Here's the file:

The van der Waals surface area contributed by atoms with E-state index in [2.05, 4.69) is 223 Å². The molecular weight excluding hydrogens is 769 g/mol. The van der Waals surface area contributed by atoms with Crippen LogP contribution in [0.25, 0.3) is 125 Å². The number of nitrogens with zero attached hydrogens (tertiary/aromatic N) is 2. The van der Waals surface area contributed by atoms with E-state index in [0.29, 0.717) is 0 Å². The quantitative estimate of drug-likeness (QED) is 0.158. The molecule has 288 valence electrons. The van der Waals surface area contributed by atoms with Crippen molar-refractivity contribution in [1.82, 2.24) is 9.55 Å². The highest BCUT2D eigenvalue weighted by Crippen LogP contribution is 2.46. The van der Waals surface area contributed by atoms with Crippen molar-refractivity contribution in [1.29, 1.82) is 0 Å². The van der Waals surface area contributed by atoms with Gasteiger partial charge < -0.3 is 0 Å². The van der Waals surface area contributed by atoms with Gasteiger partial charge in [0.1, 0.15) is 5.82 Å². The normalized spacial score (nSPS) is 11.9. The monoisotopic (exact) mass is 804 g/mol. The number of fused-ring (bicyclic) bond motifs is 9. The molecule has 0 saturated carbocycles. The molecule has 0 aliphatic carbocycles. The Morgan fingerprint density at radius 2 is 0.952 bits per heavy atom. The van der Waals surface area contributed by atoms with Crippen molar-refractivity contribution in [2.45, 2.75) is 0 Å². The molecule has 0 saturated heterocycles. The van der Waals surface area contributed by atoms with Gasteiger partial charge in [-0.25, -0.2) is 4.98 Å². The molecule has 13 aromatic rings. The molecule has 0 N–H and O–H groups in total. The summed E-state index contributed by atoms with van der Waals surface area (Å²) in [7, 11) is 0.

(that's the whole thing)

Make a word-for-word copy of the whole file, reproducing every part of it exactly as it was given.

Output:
The van der Waals surface area contributed by atoms with E-state index in [2.05, 4.69) is 223 Å². The molecular weight excluding hydrogens is 769 g/mol. The van der Waals surface area contributed by atoms with Crippen LogP contribution in [0.25, 0.3) is 125 Å². The number of nitrogens with zero attached hydrogens (tertiary/aromatic N) is 2. The van der Waals surface area contributed by atoms with E-state index in [0.29, 0.717) is 0 Å². The quantitative estimate of drug-likeness (QED) is 0.158. The molecule has 288 valence electrons. The van der Waals surface area contributed by atoms with Crippen molar-refractivity contribution in [1.82, 2.24) is 9.55 Å². The highest BCUT2D eigenvalue weighted by Crippen LogP contribution is 2.46. The van der Waals surface area contributed by atoms with Crippen molar-refractivity contribution in [1.29, 1.82) is 0 Å². The van der Waals surface area contributed by atoms with Gasteiger partial charge < -0.3 is 0 Å². The van der Waals surface area contributed by atoms with Gasteiger partial charge in [0.1, 0.15) is 5.82 Å². The normalized spacial score (nSPS) is 11.9. The monoisotopic (exact) mass is 804 g/mol. The number of fused-ring (bicyclic) bond motifs is 9. The molecule has 0 saturated carbocycles. The molecule has 0 aliphatic carbocycles. The Morgan fingerprint density at radius 2 is 0.952 bits per heavy atom. The van der Waals surface area contributed by atoms with Crippen molar-refractivity contribution in [2.45, 2.75) is 0 Å². The molecule has 0 saturated heterocycles. The van der Waals surface area contributed by atoms with Gasteiger partial charge in [-0.25, -0.2) is 4.98 Å². The molecule has 13 aromatic rings. The molecule has 0 N–H and O–H groups in total. The summed E-state index contributed by atoms with van der Waals surface area (Å²) in [7, 11) is 0.